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Prepare: In preparation for discussing the importance of critical thinking skills, please read Chapters 1 through 3 of Think Smarter: Critical Thinking to Improve Problem-Solving and Decision-Making Skills, as well as the following articles: “Critical Thinking and the Challenges of Internet,” “Common Misconceptions of Critical Thinking.” Found at: http://www.communicationtoday.sk/critical-thinking-and-the-challenges-of-internet/

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PHL 210- Intro to Philosophy Paper 1- Fall 2015
PAPER 1- Pick from ONE of the questions below and answer in essay form.
TO GET PROPER CREDIT YOU MUST:
1. Name your file: Paper One Last Name, i.e. Paper One Jones
2. Put your name on the actual document you are submitting.
3. Write out and answer the question. Check all spelling and grammar in MLA format.
4. Cite all sources, direct quotes or indirect ideas using elliptic giving author AND page numbers, i.e. (Soccio 26). Failure here could result in a 0%!
5. Include a Works Cited page at the end.
6. Make sure you submit the work in Turn It In in a single Word document in doc. or docx. orrichtext format.
7. Your essay is to be between 1000-1600 words. Extensive quotes (more than 20%) do not count toward this. If you cannot answer a question in these parameters, use another question. Minimum word count DOES NOT insure an excellent grade. Questions and Works Cited do not count towards the word count. You may not use Wikipedia as a source, nor recycle a previous paper from another class.
Chapter INTRO

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1. Does Williams succeed in establishing the importance of the body for personal identity? =700 words
2. Is Cohen’s substitution of self-ownership rights by a concern for autonomy persuasive? =700 words
3. Examine the claim that someone who has murdered two people should be punished twice as much as someone who has murdered one person, with

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1. How would you explain Dualism to Aristotle? Do you think you could persuade Aristotle that Dualism is a better theory than his? What do you think is the most important difference between Dualism and Aristotle’s Hylemorphic theory?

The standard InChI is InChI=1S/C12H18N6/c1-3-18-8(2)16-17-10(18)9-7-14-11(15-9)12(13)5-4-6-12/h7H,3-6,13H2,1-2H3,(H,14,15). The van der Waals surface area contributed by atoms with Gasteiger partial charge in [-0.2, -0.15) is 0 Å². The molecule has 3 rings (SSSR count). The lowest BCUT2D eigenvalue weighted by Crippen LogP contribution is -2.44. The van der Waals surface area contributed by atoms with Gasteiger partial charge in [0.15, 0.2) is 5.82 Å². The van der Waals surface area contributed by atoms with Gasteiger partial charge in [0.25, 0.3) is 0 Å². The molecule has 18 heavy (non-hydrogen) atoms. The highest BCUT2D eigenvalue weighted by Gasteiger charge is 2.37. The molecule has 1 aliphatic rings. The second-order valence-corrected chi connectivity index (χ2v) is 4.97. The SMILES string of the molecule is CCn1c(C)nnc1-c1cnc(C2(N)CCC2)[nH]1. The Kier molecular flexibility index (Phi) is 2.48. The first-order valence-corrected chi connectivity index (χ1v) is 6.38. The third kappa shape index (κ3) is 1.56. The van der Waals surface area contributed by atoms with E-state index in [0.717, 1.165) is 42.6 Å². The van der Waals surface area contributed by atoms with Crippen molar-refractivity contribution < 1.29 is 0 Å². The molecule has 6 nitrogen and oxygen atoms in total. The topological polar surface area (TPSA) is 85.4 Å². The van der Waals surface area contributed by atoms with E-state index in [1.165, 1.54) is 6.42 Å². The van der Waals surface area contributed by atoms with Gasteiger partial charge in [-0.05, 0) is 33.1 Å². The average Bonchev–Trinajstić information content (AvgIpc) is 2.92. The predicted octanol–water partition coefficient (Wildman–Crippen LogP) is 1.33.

2. What point(s) is Descartes making with his example of the piece of wax in the Second Meditation? How does this support his Dualism theory? What is he saying about the nature of reality and of how we gain knowledge of the world and what we can know? What does Descartes’s understanding of the physical world have in common with that of Galileo?
3. Explain the role of God in Descartes’s philosophy? What is the relation between God and the mind and between God and the world? How is Descartes able to be certain that God exists? How is he able to be certain of anything?
4. Explain the role of God in Descartes’s philosophy? What is the relation between God and the mind and between God and the world? How is Descartes able to be certain that God exists? How is he able to be certain of anything?
5. What is the significance of “I think, therefore I am” in Descartes’s philosophy? How does he use it with his geometrical method?
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Q1.
The only part of Hegel’s vast output that we are examining is his basic system of thesis–antithesis–synthesis. It has a built-in bias towards the “progression” of history toward better and better results. Do you think Hegel gives an accurate description of how history unfolds? Can anything be done to improve change over time?

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Martin distinguishes between the metaphysical and the epistemological notion of necessary truths. Present the two notions, the background theory against which they are proposed by Quine and Kripke, and defend one of the two, the best way you know. Do you agree with Martin on the terminology he uses to distinguish between the two approaches to necessary truths? More importantly, what implications do you think the view you defended has for a reply to skepticism, e.g., about our knowledge of the external world, or about knowledge of other minds?
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Discuss how the world of chaos and disorder becomes the world of order and harmony in the universe of
the pre-Socratic, Milesian thinkers. In doing so, briefly discuss (in one or two paragraphs) the ideas of the
likes of Thales, Parmenides, Pythagoras, Zeno, Democritus, Anaximander and Anaxagoras in order to